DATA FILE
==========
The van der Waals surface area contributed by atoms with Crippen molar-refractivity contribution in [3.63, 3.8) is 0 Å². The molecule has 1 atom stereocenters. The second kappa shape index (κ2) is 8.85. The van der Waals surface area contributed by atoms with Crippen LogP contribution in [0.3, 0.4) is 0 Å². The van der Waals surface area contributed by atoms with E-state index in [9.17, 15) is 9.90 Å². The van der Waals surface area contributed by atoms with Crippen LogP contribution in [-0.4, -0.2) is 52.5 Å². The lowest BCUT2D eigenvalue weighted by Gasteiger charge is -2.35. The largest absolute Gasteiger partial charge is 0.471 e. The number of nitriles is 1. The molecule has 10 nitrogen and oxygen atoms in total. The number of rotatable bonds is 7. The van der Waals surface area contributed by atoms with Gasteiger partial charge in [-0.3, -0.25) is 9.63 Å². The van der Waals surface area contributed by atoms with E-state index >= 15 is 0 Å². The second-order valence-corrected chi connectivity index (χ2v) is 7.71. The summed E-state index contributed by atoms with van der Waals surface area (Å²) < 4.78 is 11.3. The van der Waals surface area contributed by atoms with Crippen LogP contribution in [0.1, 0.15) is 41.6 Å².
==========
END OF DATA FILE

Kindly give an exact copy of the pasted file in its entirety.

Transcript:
The van der Waals surface area contributed by atoms with Crippen molar-refractivity contribution in [3.63, 3.8) is 0 Å². The molecule has 1 atom stereocenters. The second kappa shape index (κ2) is 8.85. The van der Waals surface area contributed by atoms with Crippen LogP contribution in [0.3, 0.4) is 0 Å². The van der Waals surface area contributed by atoms with E-state index in [9.17, 15) is 9.90 Å². The van der Waals surface area contributed by atoms with Crippen LogP contribution in [-0.4, -0.2) is 52.5 Å². The lowest BCUT2D eigenvalue weighted by Gasteiger charge is -2.35. The largest absolute Gasteiger partial charge is 0.471 e. The number of nitriles is 1. The molecule has 10 nitrogen and oxygen atoms in total. The number of rotatable bonds is 7. The van der Waals surface area contributed by atoms with Gasteiger partial charge in [-0.3, -0.25) is 9.63 Å². The van der Waals surface area contributed by atoms with E-state index >= 15 is 0 Å². The second-order valence-corrected chi connectivity index (χ2v) is 7.71. The summed E-state index contributed by atoms with van der Waals surface area (Å²) < 4.78 is 11.3. The van der Waals surface area contributed by atoms with Crippen LogP contribution in [0.1, 0.15) is 41.6 Å².